Monday is here, and it’s time to start another week. Pick of the Weekend is our weekly post where we recap our favorite brews of the weekend past.
New glassware, an old favorite, and the beer of my ancestral homeland in this edition of Pick of the Weekend.
For an early birthday present I was given a pair of the Spiegelau IPA glasses – the ones that were designed in partnership with Dogfish Head and Sierra Nevada, and I excitedly tried them out with some freshly bottles Melrose IPA from Beachwood Brewing.
I actually had second thoughts about using the Beachwood IPA for the initial test of the glasses designed to maximized the hop aroma of IPAs; Gabe (founder of Beachwood) and Julian (Brewmaster) are known for their somewhat controversial position on IPA glassware, and they recommend using a standard American pint glass for IPAs. Their reasoning, especially with Julian’s intensely hopped IPAs, is that any glass that is designed to concentrate aromas will over-whelm your nose and you won’t be able to pick out the more subtle aromas in the IPA’s profile. Their preference ignored, I filled the strangely-shaped IPA glass with the pungent brew.
I’ll have more thoughts on the specialty glassware in the future after some more experience with it, but in my limited, unscientific testing I really enjoyed the glass. Even more so, I enjoyed the Beachwood IPA! The layered and nuanced hop character in the beer is nearly unrivaled. Seek out bottles of this one, and drink it while it’s fresh! Hop heads will not be disappointed.
On Sunday, the taps – and new back patio – at Beer Belly were taken over by Tomm Carroll and a long list of new wave Italian craft beers. It’s a rare treat to see any of these unique brews – many using spices, herbs, and other creative ingredients – around, and Tomm and Jimmy had assembled over a dozen varieties on draught and in bottles. We sampled everything from our favorite Italian beer (and the inspiration for Firestone Walker’s Pivo Pils) – Tipopils, to a delicious wheat saison. The latter brew, Enkir from Birra del Borgo, was particularly refreshing and delicious.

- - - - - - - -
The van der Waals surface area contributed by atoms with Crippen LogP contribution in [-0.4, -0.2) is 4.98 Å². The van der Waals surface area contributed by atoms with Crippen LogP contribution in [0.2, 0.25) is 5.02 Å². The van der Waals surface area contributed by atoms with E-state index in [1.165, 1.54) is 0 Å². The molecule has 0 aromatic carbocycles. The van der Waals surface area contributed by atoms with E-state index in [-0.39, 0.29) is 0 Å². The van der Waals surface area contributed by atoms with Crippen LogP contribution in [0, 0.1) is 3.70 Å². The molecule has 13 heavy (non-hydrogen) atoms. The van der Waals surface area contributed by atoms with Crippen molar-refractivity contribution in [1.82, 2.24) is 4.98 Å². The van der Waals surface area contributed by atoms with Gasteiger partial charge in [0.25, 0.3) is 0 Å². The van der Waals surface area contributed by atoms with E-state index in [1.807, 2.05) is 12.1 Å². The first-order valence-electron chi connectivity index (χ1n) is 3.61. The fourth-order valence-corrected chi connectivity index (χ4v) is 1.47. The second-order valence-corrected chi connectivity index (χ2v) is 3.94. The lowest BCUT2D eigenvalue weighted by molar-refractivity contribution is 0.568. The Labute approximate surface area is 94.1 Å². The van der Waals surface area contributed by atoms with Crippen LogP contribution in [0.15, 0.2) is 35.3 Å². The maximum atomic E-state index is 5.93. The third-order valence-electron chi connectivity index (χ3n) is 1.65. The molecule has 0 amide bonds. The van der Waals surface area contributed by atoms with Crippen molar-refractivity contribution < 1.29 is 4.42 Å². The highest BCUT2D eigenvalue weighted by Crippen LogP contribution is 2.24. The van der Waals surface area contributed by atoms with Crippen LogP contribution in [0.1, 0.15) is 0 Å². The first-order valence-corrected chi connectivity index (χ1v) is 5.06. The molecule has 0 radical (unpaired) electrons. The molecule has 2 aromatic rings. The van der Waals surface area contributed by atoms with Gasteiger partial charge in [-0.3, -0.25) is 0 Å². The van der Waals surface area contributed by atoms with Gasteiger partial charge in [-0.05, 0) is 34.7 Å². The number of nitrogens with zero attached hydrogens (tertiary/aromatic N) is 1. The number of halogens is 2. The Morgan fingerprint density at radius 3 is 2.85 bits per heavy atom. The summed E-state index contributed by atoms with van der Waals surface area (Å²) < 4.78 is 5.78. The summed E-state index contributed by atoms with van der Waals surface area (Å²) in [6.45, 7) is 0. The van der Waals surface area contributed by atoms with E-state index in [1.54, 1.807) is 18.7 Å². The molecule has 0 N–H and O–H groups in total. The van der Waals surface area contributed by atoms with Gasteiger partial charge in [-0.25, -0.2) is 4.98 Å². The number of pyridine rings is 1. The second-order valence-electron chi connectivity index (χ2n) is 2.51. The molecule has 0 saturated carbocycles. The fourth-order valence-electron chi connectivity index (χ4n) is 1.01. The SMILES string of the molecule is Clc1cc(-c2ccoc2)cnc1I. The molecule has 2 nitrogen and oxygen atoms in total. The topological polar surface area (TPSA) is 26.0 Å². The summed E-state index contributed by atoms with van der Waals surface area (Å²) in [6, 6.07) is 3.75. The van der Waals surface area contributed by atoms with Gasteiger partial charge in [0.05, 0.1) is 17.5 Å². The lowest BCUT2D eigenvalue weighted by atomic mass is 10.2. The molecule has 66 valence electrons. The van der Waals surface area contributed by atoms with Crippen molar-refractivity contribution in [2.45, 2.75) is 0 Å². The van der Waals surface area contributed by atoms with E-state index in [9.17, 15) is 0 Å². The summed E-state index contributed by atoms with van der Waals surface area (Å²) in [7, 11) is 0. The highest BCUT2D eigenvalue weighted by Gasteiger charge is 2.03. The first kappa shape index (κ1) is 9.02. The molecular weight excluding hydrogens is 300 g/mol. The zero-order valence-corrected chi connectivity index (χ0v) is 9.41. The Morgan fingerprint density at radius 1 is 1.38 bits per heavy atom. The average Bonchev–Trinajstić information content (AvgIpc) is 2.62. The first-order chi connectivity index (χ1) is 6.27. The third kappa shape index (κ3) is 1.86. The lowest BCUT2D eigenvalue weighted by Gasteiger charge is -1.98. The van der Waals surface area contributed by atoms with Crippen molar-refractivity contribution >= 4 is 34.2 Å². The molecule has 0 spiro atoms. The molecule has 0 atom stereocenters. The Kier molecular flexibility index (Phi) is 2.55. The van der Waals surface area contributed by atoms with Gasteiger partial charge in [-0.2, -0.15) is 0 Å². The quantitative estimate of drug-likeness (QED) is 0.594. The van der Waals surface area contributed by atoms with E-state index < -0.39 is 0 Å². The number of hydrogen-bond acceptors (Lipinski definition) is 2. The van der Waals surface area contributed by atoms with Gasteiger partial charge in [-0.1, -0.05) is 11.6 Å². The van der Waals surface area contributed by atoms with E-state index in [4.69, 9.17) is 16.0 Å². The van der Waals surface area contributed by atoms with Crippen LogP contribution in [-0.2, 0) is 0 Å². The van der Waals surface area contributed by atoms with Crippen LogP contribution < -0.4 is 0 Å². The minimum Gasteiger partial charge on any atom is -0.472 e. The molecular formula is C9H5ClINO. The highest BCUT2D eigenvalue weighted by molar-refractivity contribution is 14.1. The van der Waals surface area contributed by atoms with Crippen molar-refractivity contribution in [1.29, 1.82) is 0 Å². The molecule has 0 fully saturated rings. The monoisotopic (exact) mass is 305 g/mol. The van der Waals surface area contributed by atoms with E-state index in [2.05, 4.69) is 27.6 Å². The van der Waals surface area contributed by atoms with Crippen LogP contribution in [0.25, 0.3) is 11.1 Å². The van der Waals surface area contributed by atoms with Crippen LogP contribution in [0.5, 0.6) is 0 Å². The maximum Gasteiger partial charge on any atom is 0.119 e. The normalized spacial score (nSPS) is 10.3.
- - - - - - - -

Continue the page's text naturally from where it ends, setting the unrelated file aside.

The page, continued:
Tomm Carroll is a long-time fixture on the LA craft beer scene, and he’s extremely knowledgeable about the Italian craft beer movement (as well as just about everything else beer-related), and it was great to have him on-hand to talk us through our flight and provide insight on the brewers behind the beers. To me, the most interesting aspect of the Italian beers was how few of them hewed close to traditional styles. There’s much more than Peroni and Moretti being made in Italian Birrificios!
100% The Best
A bottle that I’d stashed in the back of the beer fridge for a special occasion ended up in the recycling bin on Saturday morning. I love sour beers, and krieks are some of my favorite of the style because of the unique bitterness that they can have. To me, the best krieks are those that have a pronounced bitterness on the back of the tongue from the fermentation breaking-down the cherry pits. A completely difference sensation than hop bitterness or the bitterness provided by roasted malts, the almond-like bitterness is a perfect counter-point to the fierce tartness of a kriek, and Brouwerij Cantillon makes my favorite one.
Deep ruby with a fluffy pink head that quickly disappears, the Kriek 100% Lambic isn’t a beer that I’d want to drink every day (okay, I probably would), and it is one of those brews that reminds me just how much is possible when brilliant brewers mix grains and yeasts.
Tough to find but worth the hunt, Cantillon Kriek is one of my all-time favorite beers. Now, if I could just find a bottle of the Lou Pepe version that uses twice as many cherries!